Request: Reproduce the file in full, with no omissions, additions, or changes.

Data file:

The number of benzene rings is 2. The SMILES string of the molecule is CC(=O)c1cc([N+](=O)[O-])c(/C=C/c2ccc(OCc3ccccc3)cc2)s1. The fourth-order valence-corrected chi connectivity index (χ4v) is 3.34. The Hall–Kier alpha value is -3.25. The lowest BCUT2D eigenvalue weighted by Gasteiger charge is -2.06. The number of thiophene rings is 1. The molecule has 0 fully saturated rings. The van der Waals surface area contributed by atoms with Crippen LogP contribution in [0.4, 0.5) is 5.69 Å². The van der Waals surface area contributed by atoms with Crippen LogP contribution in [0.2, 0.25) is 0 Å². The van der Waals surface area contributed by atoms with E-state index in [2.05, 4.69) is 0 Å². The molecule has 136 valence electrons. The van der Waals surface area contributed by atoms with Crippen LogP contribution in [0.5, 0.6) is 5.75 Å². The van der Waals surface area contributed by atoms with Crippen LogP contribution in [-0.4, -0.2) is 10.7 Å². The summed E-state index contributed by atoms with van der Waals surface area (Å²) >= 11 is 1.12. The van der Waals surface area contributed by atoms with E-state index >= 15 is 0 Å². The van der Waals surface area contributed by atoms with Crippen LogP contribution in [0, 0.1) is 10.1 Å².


The number of benzene rings is 2. The SMILES string of the molecule is CC(=O)c1cc([N+](=O)[O-])c(/C=C/c2ccc(OCc3ccccc3)cc2)s1. The fourth-order valence-corrected chi connectivity index (χ4v) is 3.34. The Hall–Kier alpha value is -3.25. The lowest BCUT2D eigenvalue weighted by Gasteiger charge is -2.06. The number of thiophene rings is 1. The molecule has 0 fully saturated rings. The van der Waals surface area contributed by atoms with Crippen LogP contribution in [0.4, 0.5) is 5.69 Å². The van der Waals surface area contributed by atoms with Crippen LogP contribution in [0.2, 0.25) is 0 Å². The van der Waals surface area contributed by atoms with E-state index in [2.05, 4.69) is 0 Å². The molecule has 136 valence electrons. The van der Waals surface area contributed by atoms with Crippen LogP contribution in [0.5, 0.6) is 5.75 Å². The van der Waals surface area contributed by atoms with Crippen LogP contribution in [-0.4, -0.2) is 10.7 Å². The summed E-state index contributed by atoms with van der Waals surface area (Å²) >= 11 is 1.12. The van der Waals surface area contributed by atoms with E-state index >= 15 is 0 Å². The van der Waals surface area contributed by atoms with Crippen LogP contribution in [0, 0.1) is 10.1 Å².